Since Gingee, a minor town in Tamilnadu easily accessible by bus from Madras, Pondicherry and Bangalore, has got a new hotel, conveniently situated opposite the bus stand, it offers itself as an ideal station for users of this guide.
The two districts of North and South Arcot, with Gingee in the centre, constitute a vast expanse of fertile land, here and there dotted with abruptly rising mountains of moderate heights, that has acquired and retained a charm of its own, a charm further enhanced by the good-looking and very hospitable inhabitants.
There is no need to travel great distances to still another village with an old Jaina temple kept in active worship and usually located at the end of a so-called ‘Jain Street’.
When viewed from the exterior, these temples may look poor, but most of them contain precious images of Tirthankaras and attendant figures in both stone and metal, in some cases in such great number that there is hardly room to display them all. Here lies ample scope for students of Jaina art, since as yet very few of these objects have been documented.
Being taken care of by two Jaina families from Gingee, as it happens to us, means more than just being guided to places of worship, it also means meeting the people who do the worshipping. These worshippers are the descendants of Tamilnadu’s once predominant Jaina population. Not long after the nirvana of Mahavira, it is believed.
Jaina monks reached the land of the Tamils, learned their language and began to spread the message of non-violence. Being shown the dressed stone-beds of those early missionaries (ill. 86) leaves one in awe of what human calling nothing their own, are capable of accomplishing. In their case they succeeded to give an old culture a new direction.
From these early beginning to about the ninth/tenth century, great sages such
Take a guide or look for this sign on the right-hand side of a dirt track, about two kilometres north of Gingee. Cross the track and follow the bridlepath westward. The hill of the twenty-four Tirthan- karas lies to the left of the path.
as Acharya Kundakunda kept the teaching of the twenty-four Tirthankaras alive in the land of the Tamils. Wise kings saw to it that tolerance was observed between Hindus, Jainas and Buddhists.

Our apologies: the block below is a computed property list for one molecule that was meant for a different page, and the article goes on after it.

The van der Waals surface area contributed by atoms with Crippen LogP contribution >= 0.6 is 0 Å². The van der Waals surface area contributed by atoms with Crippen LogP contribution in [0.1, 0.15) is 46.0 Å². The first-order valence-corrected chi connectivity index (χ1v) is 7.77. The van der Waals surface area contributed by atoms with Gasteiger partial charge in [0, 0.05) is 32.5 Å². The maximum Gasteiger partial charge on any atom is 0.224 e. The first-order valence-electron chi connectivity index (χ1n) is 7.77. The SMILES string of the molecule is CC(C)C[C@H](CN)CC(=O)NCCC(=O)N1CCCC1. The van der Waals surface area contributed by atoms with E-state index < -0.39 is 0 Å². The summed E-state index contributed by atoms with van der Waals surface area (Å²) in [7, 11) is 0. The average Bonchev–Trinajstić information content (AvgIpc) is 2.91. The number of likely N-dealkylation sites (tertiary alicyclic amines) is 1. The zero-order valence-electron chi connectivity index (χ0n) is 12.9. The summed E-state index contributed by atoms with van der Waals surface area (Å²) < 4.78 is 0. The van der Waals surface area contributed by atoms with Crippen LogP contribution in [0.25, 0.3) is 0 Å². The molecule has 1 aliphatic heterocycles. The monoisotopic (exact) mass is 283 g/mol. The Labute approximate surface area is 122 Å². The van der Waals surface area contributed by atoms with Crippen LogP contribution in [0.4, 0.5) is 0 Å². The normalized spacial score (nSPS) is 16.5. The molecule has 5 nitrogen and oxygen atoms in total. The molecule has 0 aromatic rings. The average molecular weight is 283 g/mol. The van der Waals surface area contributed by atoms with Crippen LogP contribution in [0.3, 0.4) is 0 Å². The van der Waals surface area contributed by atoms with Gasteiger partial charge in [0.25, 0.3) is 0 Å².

temples were built, statues sculptured, metal icons fashioned and literary masterpieces composed. But then, in the aftermath of a religious Hindu resurgence, a period of persecution of Buddhists and Jainas by fanatical Hindu leaders and rulers took its course. These ugly events in which many Jainas were put to death, tapered off in the thirteenth century.
thanks to a few enlightened kings; however, because many Jainas had succumbed to the proselytising pressure and accepted conversion, the glory of the once lively Jaina culture in this part of India never returned. Still, not all was lost and at present there are signs of Jainism becoming once more a driving force in Tamilnadu. According to census figures, the Jaina population in Tamilnadu has increased from 41,097 in 1971 to 66,900 in 1991.
The village of Melsittamur, eleven kilometres east of Gingee (take a bus to Velam, then walk two kilometres), is the religious centre for the Jainas living in North and South Arcot.
Here the only Bhattaraka of Tamilnadu resides in a spacious building next to a walled temple of enormous size. There exist close links between the Bhattarakas of Melsittamur and Humcha in Karnataka, their common bond being the adoration of Padmavati Devi.
Because of lack of space only a limited number of Jaina places in Tamilnadu can be featured in this chapter, so there are great sights left to be looked for by the adventurous traveller.
A comprehensive survey of Jaina temples and holy sites in Tamilnadu needs still to be undertaken. Their number, according to a leaflet circu- lated in 1981 by the Digambara Jaina Youth Forum in Madras, may be in the order of 500 to 600′; the number of worthy objects of art should be several times this figure.